Update: The NICD on Friday confirmed that the second suspected COVID-19 victim tested negative for the disease. Only one COVID-19 related death has been…
There are just too many great motorsport events and series to fit into a comparatively short weekend. Sadly because of this, many exciting moments go unnoticed to the oblivious racing fan. But thatâ€™s a thing of the past, thanks to Motorburnâ€™s weekly roundup.
It’s quiet in the motorsport realm, isn’t it? After last weekend’s Formula 1 crescendo, the usual December lull has commenced and we can’t wait for the Summer antics to begin again.
There are tidbits here and there, but we have to look a bit more far afield to find the roar of the odd engine and the squeal of the odd tyre.
Winter testing got under way in Abu Dhabi, with Nico Rosberg and others jumping straight back into the car after being schooled by Lewis Hamilton. A host of other teams also enjoyed private test sessions this week, including McLaren-Honda and Ferrari.
The World Endurance Championship held its final event in Sao Paulo this weekend, with Toyota already taking the Championship a race prior in Bahrain. And with the RallyX Championship the only other major championship to conclude, we have some more left-field news.
1. McLaren runs into debut problems with Honda power unit, driver lineup still unconfirmed
Swapping power units at the end of the season is never as simple as a cut-and-paste job. Formula 1 cars are designed around the engines they carry, so the power unit — especially in today’s hybrid/ERS world — is more important than before.
Someone really should’ve told McLaren this. The team, running the Honda engine for the first time managed only five laps in two days of running at the Abu Dhabi post-season test.
Of course, always looking on the bright side, team chief Eric Boullier noted that he’d rather deal with these issues now than at next year’s test at Jerez.
Oh, and we still have no clue who will be piloting the cars next season.
2. Vettel (ironically) drives the Ferrari F2012 in first test session
Another driver doing some testing is new Maranello favourite Sebastian Vettel. He however was in a more stable, more reliable Ferrari F2012 — the car that arguably should’ve taken the Championship away from him that year, but thanks to Ferrari’s remarkably terrible tactics, Fernando Alonso finished behind the German that season.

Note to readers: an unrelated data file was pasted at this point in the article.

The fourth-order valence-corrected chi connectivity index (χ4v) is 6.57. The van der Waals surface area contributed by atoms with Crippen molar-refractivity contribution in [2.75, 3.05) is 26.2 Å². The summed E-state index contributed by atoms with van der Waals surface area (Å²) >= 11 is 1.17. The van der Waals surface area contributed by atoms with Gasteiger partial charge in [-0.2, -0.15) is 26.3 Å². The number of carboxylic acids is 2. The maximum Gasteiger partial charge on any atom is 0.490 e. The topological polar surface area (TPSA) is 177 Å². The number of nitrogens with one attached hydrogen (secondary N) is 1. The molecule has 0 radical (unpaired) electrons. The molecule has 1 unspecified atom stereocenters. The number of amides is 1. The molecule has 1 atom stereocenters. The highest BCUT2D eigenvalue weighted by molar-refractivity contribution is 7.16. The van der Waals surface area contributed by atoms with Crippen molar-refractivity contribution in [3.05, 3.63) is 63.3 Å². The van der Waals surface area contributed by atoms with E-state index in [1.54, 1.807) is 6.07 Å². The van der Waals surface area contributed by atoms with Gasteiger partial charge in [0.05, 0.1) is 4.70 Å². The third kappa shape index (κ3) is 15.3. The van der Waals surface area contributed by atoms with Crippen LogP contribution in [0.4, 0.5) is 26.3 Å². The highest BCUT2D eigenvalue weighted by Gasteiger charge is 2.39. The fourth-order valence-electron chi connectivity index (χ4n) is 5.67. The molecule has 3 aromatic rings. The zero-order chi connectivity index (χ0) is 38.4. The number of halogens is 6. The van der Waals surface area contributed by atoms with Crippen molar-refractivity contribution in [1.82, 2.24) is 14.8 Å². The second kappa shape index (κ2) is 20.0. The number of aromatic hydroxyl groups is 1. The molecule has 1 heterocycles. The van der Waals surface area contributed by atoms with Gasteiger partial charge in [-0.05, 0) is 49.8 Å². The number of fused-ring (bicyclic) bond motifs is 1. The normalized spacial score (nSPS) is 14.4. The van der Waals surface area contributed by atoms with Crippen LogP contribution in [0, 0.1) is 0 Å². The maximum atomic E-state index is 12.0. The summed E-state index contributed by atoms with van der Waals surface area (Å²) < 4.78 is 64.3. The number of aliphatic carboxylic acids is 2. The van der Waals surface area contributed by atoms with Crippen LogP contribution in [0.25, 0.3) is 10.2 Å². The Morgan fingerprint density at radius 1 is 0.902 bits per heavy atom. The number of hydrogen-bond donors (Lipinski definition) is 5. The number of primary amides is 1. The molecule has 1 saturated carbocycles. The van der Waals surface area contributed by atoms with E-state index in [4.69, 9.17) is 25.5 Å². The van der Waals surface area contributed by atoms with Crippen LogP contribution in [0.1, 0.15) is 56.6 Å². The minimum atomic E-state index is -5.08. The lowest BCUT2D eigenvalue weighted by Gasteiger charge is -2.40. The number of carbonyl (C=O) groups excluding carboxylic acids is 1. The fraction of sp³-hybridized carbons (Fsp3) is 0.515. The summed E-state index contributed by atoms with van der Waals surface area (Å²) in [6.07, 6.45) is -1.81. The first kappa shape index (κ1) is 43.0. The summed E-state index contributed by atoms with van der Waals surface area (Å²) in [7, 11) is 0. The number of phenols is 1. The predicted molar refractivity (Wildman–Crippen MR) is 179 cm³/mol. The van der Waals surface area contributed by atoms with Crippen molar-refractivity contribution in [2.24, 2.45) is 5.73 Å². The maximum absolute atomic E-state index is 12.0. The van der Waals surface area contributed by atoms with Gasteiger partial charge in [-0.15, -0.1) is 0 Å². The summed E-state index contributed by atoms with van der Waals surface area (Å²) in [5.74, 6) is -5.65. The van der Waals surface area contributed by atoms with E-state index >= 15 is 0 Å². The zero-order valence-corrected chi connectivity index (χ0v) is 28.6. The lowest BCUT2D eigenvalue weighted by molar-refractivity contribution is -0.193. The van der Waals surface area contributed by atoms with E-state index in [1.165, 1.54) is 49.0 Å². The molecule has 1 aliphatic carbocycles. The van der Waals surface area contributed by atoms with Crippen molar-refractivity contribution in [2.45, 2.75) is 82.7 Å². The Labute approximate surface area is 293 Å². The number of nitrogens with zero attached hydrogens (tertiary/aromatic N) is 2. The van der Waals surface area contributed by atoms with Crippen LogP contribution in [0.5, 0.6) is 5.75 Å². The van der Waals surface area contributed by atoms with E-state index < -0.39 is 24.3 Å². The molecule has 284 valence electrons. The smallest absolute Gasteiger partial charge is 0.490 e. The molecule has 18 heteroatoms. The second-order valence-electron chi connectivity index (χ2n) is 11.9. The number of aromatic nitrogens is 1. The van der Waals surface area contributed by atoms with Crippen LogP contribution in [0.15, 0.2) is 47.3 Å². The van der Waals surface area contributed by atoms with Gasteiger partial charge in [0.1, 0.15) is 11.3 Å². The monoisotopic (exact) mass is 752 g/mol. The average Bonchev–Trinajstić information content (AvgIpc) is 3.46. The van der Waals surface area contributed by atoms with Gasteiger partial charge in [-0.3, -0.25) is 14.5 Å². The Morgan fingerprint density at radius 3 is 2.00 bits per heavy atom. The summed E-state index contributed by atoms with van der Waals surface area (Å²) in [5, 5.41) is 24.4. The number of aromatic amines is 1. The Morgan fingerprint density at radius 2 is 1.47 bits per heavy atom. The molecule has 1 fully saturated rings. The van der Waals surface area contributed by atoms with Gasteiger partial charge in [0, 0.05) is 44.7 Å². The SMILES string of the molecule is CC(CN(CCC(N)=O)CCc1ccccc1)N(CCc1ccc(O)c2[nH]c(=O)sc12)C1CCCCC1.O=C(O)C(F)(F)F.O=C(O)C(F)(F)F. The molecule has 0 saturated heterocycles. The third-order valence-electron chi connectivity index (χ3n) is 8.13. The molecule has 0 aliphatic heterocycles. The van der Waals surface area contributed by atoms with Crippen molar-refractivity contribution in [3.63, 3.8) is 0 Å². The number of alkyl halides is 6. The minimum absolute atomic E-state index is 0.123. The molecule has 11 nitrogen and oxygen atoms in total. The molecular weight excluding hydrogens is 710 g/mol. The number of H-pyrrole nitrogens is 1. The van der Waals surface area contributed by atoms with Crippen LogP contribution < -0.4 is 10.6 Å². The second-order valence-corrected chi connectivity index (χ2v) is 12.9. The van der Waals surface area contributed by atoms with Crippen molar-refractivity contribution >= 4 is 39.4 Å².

3. Ford will abandon V8 Supercars after next season
We’re going to miss these wonderful sounds from 2016.
It seems that the closure of Ford Australia’s production plants — where the Falcon is produced — has a major bearing on the manufacturer’s decision.
Nevertheless, with the “Car of the Future” under review, and new engine layouts being considered, V8 Supercars might actually be one of the healthier motorsport series on the planet right now — its future is pretty much assured beyond 2016. That’s something you can’t say for some other major series.
Those Holden versus Ford battles will unfortunately be a thing of the past from 2016.
4. Rubens Barrichello wins first title since 1991
Right, we need some feel good news now.
Remember that certain Rubens Barrichello? The lovable Ferrari driver for a good few years? Well, he has just won his first title since his 1991 Formula 3 Championship win. After living in the shadow of Michael Schumacher, we’re pretty happy to see Rubinho up on the top step again.
Taking the lesser known Brazilian V8 Stock Car Championship crown, the Brazilian — who never had much luck in his home country driving a Formula 1 car — was rather chuffed taking his first title on his home turf.
At age 42, there’s no hint of him slowing down either.
5. Porsche wins its first LMP1 race since endurance racing return
Here’s another particularly great story.
After showing such promise this entire year, Porsche has finally won a WEC event in its return season probably thanks to the car’s superior overall pace.
Endurance racing is a strange concept. Between juggling fuel efficiency and reliability, manufacturers also need to ensure that their cars are quick. Of course, the former two factors are most important around long tracks like Le Mans’ Circuit de la Sarthe, but around a track like Interlagos — where altitude plays a massive factor — one lap pace is privileged.
6. Mark Webber involved in massive shunt
Speaking of which, it was a massive incident.
Mark Webber isn’t exactly foreign to enormous crashes, but this was particularly bad. Reminiscent of his enormous Formula 1 crash involving Alonso in 2003, it seems Webber attempted to pass a Ferrari around the outside of the final corner at Interlagos, but was pushed out wide. There’s not much grip around there, and subsequently, the Porsche 919 Hybrid hit the wall and burst into flames.
Either that, or the Ferrari driver couldn’t see Webber passing him on the inside. It’s a rather curious shunt.
Webber was removed from the car and placed on a stretcher, but reports suggest the Australian hasn’t sustained any major injuries.
7. Sebastian Loeb wins Rallye du Var, proves he’s still a rally driver in a touring car driver’s clothing
Clearly his career in the WTCC has done him world’s of good, because he’s still a ridiculously good driver.
8. Petter Solberg owns San Luis World Rally Cross event
Feature image: Porsche